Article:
BACKGROUND: Tendon Doppler flow may be associated with tendon pain in symptomatic patients, but the relationship between Doppler flow and pain among athletes who are still competing is unclear. HYPOTHESIS: Among active athletes, Doppler flow may partly reflect tendon adaptation to increased mechanical load and/or asymptomatic tendinopathy. STUDY DESIGN: Cross-sectional study; Level of evidence, 3. METHODS: The Achilles tendons of 61 badminton players (24 elite, 37 recreational) were examined with gray-scale and color Doppler ultrasound. Achilles tendon pain and activity level (badminton training, badminton playing, badminton years) were measured. RESULTS: Doppler flow was not associated with current Achilles tendon pain but was associated with an increased anteroposterior tendon diameter (an indicator of tendinopathy) (P = .02). Athletes who had been playing badminton for longer were more likely to have Doppler flow (P < .01), and there was a trend toward an association between a greater number of badminton playing hours per week and Doppler flow (P = .07). CONCLUSION: Achilles tendon Doppler flow appears to be a sign of asymptomatic tendinopathy rather than pain among active athletes. The association between weekly badminton hours and badminton years and Doppler flow suggests that Doppler flow may be a response to mechanical load in this cohort.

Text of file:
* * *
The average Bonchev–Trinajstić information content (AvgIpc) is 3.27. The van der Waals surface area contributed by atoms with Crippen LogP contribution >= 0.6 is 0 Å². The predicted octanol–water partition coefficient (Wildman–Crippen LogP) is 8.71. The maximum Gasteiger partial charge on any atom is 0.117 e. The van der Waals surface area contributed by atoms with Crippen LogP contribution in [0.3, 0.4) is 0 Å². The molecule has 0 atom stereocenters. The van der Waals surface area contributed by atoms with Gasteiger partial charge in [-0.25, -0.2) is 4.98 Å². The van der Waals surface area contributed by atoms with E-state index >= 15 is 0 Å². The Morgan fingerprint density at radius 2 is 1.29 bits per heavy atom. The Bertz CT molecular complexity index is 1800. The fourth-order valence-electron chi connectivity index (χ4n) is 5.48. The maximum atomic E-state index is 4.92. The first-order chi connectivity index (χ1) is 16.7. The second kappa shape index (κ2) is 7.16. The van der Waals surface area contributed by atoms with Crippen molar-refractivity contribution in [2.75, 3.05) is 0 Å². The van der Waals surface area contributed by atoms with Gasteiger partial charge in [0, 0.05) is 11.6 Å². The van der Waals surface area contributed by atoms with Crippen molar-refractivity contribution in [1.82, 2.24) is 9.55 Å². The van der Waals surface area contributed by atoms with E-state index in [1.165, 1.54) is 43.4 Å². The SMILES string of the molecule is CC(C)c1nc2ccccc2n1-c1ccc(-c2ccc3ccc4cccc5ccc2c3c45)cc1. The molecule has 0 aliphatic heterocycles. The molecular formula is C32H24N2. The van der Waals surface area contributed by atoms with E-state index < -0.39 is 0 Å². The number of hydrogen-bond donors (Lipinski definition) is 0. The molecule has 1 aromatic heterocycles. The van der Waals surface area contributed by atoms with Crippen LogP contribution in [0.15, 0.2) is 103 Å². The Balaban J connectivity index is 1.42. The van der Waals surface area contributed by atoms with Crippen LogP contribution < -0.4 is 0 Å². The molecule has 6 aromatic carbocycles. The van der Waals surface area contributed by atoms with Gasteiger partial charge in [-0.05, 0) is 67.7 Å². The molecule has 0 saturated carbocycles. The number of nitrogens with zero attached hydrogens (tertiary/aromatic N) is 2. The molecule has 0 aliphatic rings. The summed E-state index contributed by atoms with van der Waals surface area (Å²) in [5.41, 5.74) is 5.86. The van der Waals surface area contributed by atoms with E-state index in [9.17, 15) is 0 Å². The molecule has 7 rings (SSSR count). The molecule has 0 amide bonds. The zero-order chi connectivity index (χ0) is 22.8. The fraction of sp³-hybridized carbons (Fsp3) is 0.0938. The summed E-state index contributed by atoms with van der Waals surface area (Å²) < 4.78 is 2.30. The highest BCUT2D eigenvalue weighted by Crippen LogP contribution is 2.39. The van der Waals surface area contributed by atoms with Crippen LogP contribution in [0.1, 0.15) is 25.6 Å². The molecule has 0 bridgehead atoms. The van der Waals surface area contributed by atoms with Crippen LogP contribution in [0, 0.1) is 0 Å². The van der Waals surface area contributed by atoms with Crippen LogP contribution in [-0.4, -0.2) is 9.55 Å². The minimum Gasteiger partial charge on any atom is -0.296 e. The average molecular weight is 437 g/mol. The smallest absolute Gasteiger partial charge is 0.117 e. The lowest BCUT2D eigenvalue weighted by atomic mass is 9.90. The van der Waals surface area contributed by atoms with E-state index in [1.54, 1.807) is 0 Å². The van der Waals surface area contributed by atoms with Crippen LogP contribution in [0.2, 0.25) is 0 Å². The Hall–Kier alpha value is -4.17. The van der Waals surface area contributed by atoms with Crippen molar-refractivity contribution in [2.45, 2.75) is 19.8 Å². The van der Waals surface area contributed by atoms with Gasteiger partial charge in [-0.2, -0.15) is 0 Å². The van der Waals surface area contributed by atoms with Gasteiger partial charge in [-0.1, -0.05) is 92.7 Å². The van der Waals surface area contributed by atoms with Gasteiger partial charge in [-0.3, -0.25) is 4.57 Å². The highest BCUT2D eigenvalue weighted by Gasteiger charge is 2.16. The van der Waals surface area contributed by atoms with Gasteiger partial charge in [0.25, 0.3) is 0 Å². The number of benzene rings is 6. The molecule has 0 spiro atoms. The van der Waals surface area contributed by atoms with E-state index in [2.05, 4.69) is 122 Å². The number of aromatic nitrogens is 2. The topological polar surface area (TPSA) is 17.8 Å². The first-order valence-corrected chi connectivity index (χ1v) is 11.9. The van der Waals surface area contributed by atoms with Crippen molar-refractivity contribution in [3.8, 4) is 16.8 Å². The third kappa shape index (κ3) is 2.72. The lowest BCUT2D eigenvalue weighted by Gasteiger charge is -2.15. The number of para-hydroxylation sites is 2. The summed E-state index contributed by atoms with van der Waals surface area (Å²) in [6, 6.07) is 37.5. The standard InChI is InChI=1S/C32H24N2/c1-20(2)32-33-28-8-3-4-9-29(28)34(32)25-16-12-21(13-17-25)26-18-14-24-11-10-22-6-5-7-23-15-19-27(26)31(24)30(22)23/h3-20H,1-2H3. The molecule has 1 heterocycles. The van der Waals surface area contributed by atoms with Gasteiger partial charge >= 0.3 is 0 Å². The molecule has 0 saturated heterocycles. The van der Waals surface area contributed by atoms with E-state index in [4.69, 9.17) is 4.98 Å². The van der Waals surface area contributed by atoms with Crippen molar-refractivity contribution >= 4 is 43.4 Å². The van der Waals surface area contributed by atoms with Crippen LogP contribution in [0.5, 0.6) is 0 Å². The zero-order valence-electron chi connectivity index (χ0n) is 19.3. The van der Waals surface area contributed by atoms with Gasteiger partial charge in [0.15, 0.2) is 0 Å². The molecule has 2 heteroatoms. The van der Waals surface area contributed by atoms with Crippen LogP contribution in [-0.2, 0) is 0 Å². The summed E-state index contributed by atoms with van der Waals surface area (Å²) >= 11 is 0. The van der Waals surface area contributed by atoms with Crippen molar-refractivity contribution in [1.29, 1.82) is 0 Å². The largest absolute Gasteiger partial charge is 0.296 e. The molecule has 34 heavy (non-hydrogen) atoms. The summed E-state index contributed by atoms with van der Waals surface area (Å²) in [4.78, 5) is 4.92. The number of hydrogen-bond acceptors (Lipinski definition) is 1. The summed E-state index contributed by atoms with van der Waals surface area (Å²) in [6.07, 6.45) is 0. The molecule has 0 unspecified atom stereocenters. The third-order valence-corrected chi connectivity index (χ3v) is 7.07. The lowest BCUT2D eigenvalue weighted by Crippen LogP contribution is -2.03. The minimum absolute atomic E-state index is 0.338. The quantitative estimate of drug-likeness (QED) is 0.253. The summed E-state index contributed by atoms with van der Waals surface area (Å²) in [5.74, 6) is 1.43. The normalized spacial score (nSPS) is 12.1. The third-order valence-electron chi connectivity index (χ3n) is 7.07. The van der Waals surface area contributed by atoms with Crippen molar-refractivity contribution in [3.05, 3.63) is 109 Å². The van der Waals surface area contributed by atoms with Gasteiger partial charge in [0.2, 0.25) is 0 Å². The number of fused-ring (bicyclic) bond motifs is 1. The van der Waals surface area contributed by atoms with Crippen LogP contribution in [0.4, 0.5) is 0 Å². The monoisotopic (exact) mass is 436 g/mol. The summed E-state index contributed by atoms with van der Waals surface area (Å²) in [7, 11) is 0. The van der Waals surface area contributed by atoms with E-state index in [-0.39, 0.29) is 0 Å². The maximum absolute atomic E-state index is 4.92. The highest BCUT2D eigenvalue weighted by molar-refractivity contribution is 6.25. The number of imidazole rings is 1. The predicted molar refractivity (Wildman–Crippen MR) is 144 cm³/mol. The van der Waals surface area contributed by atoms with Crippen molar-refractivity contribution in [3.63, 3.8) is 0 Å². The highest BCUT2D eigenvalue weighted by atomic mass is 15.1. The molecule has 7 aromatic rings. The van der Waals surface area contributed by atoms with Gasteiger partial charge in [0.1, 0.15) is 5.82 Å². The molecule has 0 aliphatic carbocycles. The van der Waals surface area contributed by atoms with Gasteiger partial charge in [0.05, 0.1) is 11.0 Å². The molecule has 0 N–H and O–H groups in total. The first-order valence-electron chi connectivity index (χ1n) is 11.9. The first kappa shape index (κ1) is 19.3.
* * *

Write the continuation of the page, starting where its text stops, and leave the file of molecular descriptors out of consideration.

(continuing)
Achilles tendon Doppler flow may be associated with mechanical loading among active athletes.

MAFFULLI, Nicola
2008

Abstract

BACKGROUND: Tendon Doppler flow may be associated with tendon pain in symptomatic patients, but the relationship between Doppler flow and pain among athletes who are still competing is unclear. HYPOTHESIS: Among active athletes, Doppler flow may partly reflect tendon adaptation to increased mechanical load and/or asymptomatic tendinopathy. STUDY DESIGN: Cross-sectional study; Level of evidence, 3. METHODS: The Achilles tendons of 61 badminton players (24 elite, 37 recreational) were examined with gray-scale and color Doppler ultrasound. Achilles tendon pain and activity level (badminton training, badminton playing, badminton years) were measured. RESULTS: Doppler flow was not associated with current Achilles tendon pain but was associated with an increased anteroposterior tendon diameter (an indicator of tendinopathy) (P = .02). Athletes who had been playing badminton for longer were more likely to have Doppler flow (P < .01), and there was a trend toward an association between a greater number of badminton playing hours per week and Doppler flow (P = .07). CONCLUSION: Achilles tendon Doppler flow appears to be a sign of asymptomatic tendinopathy rather than pain among active athletes. The association between weekly badminton hours and badminton years and Doppler flow suggests that Doppler flow may be a response to mechanical load in this cohort.
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Utilizza questo identificativo per citare o creare un link a questo documento: https://hdl.handle.net/11386/4205711
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